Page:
The iPhone and iPad maker said in a notice to several providers on July 30 that the company was “required to remove some VPN apps in China that do not meet the new regulations” in the country’s new cybersecurity law, which went into effect on August 1.

It’s thought that the Chinese government is on the information offensive ahead of a leadership reshuffle, expected later this year. VPN providers are often used to bypass China’s strict online censorship — the so-called “Great Firewall.”

The removals sparked…

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Moto Z2 Force, ARKit, Samsung Bixby, and LTE Apple Watch (MobileTechRoundup show #403)

There are not many new devices in the summer, but on MobileTechRoundup show #403 Kevin and I talk about some of the latest tech and our recent experiences.

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Image: ZDNet
  • Hands on with the Moto Z2 Force Edition
  • Samsung Bixby: How good or bad is it?
  • Apple Watch might get a cellular radio and why if it does, battery life may not be impacted
  • Screen size, resolution of the iPhone 8
  • The AR wars have begun: ARKit vs Tango
  • Some great demos of ARKit apps from Twitter
  • The best laptop you can buy, per The Verge, may surprise you

Running time: 65 minutes

Listen here (MP3, 75MB)

Subscribe to the show with this link (RSS)

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RED shows off its $1,200 holographic display Hydrogen One smartphone

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RED’s Hydrogen One is slim but tall and wide, easily out-sizing the iPhone 7 Plus.


Image: Marques Brownlee/YouTube

High-end cinema camera maker Red has been teasing its forthcoming holographic smartphone for the past month, and has now offered the first full view of its prototypes.

RED’s cameras have been used to shoot hundreds of films since 2005, such as Guardians of the Galaxy 2, and most Netflix hit TV series including Mr. Robot and Stranger Things 2. Earlier this week it struck a deal with Apple to sell some of its high-end kit exclusively at apple.com.

But in early 2018 RED may be competing with Apple — amid its push into augmented reality (AR) on…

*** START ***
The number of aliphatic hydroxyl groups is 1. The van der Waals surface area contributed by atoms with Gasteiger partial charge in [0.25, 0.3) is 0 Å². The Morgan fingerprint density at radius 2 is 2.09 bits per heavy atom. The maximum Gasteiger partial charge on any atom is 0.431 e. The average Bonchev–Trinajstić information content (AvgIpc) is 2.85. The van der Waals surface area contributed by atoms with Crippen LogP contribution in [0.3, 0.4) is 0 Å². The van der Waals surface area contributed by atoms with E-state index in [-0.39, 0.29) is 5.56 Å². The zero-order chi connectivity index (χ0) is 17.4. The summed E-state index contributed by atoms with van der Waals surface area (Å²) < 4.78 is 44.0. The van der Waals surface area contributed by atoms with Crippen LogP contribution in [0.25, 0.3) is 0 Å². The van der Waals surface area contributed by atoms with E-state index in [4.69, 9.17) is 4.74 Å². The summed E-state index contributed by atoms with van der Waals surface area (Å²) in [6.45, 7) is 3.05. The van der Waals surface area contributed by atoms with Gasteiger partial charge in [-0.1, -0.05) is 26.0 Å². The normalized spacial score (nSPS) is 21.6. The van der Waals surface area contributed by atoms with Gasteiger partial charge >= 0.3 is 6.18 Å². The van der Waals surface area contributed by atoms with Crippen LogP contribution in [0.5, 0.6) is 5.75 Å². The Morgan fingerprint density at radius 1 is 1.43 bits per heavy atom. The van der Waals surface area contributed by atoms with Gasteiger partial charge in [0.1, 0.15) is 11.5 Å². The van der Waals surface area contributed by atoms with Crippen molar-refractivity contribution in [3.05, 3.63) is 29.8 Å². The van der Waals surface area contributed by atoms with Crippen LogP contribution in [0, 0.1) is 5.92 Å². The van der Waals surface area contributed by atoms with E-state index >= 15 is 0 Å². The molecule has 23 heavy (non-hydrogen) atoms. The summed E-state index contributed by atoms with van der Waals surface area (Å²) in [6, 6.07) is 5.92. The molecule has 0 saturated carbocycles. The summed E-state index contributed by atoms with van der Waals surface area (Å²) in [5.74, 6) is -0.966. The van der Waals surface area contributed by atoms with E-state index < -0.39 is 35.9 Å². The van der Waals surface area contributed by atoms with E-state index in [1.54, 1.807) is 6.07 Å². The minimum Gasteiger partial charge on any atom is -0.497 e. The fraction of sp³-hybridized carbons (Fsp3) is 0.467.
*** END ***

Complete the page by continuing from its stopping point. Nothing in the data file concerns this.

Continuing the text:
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In defending China demands, Apple loses privacy high ground

Apple, seen as a bastion of privacy and security, has boxed itself into a corner.

Last year, the company pushed back on a court order that demanded it build custom software that would crack the encryption on a terrorist’s iPhone. Apple refused, arguing the precedent could be used again on other devices, potentially putting all iPhones at risk. The company had mixed but strong political and legal support in favor of its case, and the matter went to court. The day before a critical hearing, the FBI dropped its case when it found hackers able to access the data in spite of Apple’s refusal.

Then, this week, Apple acquiesced to China’s demands to remove almost every VPN provider — used to bypass China’s strict online censorship –…

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It turns out the iPad was just too expensive after all

One of the biggest complaints I’ve seen leveled against the iPad is that it was too expensive compared to other tablets, and that the high price was acting as a barrier to sales.

Turns out that was true.

See also : Ten Apple products you shouldn’t buy (and three that you can’t buy anymore)

The iPad is an interesting device. Once seen as possibly the successor to the iPhone, it’s one of those devices that burned brightly, but burned itself out very quickly, going from launch to peak sales in under four years, and ever since it’s been in steady decline.

Earlier this year Apple attempted to resuscitate flagging sales by turning to the older-than-dirt sale trick of cutting prices.

And it looks like it’s worked. But at a price.